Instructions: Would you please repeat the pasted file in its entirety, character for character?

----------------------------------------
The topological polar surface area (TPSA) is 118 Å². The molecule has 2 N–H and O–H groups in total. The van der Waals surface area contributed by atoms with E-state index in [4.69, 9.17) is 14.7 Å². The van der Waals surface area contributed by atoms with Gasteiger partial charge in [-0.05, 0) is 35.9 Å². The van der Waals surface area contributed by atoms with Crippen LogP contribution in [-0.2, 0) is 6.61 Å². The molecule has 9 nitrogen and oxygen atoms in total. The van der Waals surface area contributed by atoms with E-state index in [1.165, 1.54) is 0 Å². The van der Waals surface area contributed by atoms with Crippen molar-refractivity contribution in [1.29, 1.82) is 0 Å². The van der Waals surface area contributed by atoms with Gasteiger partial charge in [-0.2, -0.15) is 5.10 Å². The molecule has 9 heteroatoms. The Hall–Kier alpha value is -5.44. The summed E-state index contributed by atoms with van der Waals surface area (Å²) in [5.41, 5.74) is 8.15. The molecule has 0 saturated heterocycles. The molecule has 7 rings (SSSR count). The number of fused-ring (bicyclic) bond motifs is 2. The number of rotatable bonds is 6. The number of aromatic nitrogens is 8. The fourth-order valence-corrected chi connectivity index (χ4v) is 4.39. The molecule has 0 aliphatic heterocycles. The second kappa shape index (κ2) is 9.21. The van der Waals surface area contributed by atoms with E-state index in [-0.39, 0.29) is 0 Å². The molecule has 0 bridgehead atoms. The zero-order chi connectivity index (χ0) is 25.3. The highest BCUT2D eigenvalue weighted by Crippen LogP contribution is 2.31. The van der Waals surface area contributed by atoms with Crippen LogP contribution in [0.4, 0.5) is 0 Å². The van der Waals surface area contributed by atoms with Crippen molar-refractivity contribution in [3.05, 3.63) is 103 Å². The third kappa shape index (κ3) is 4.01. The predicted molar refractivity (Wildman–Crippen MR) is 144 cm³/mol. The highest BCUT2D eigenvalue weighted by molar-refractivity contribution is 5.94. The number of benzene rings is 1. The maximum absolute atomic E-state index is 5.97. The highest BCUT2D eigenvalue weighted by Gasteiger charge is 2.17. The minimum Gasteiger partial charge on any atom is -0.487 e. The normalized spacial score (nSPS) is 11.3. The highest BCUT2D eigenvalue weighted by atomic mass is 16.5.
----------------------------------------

The topological polar surface area (TPSA) is 118 Å². The molecule has 2 N–H and O–H groups in total. The van der Waals surface area contributed by atoms with E-state index in [4.69, 9.17) is 14.7 Å². The van der Waals surface area contributed by atoms with Gasteiger partial charge in [-0.05, 0) is 35.9 Å². The van der Waals surface area contributed by atoms with Crippen LogP contribution in [-0.2, 0) is 6.61 Å². The molecule has 9 nitrogen and oxygen atoms in total. The van der Waals surface area contributed by atoms with E-state index in [1.165, 1.54) is 0 Å². The van der Waals surface area contributed by atoms with Crippen molar-refractivity contribution in [1.29, 1.82) is 0 Å². The van der Waals surface area contributed by atoms with Gasteiger partial charge in [-0.2, -0.15) is 5.10 Å². The molecule has 9 heteroatoms. The Hall–Kier alpha value is -5.44. The summed E-state index contributed by atoms with van der Waals surface area (Å²) in [5.41, 5.74) is 8.15. The molecule has 0 saturated heterocycles. The molecule has 7 rings (SSSR count). The number of fused-ring (bicyclic) bond motifs is 2. The number of rotatable bonds is 6. The number of aromatic nitrogens is 8. The fourth-order valence-corrected chi connectivity index (χ4v) is 4.39. The molecule has 0 aliphatic heterocycles. The second kappa shape index (κ2) is 9.21. The van der Waals surface area contributed by atoms with E-state index in [-0.39, 0.29) is 0 Å². The molecule has 0 bridgehead atoms. The zero-order chi connectivity index (χ0) is 25.3. The highest BCUT2D eigenvalue weighted by Crippen LogP contribution is 2.31. The van der Waals surface area contributed by atoms with Crippen LogP contribution in [0.4, 0.5) is 0 Å². The van der Waals surface area contributed by atoms with Crippen molar-refractivity contribution in [3.05, 3.63) is 103 Å². The third kappa shape index (κ3) is 4.01. The predicted molar refractivity (Wildman–Crippen MR) is 144 cm³/mol. The highest BCUT2D eigenvalue weighted by molar-refractivity contribution is 5.94. The number of benzene rings is 1. The maximum absolute atomic E-state index is 5.97. The highest BCUT2D eigenvalue weighted by Gasteiger charge is 2.17. The minimum Gasteiger partial charge on any atom is -0.487 e. The normalized spacial score (nSPS) is 11.3. The highest BCUT2D eigenvalue weighted by atomic mass is 16.5.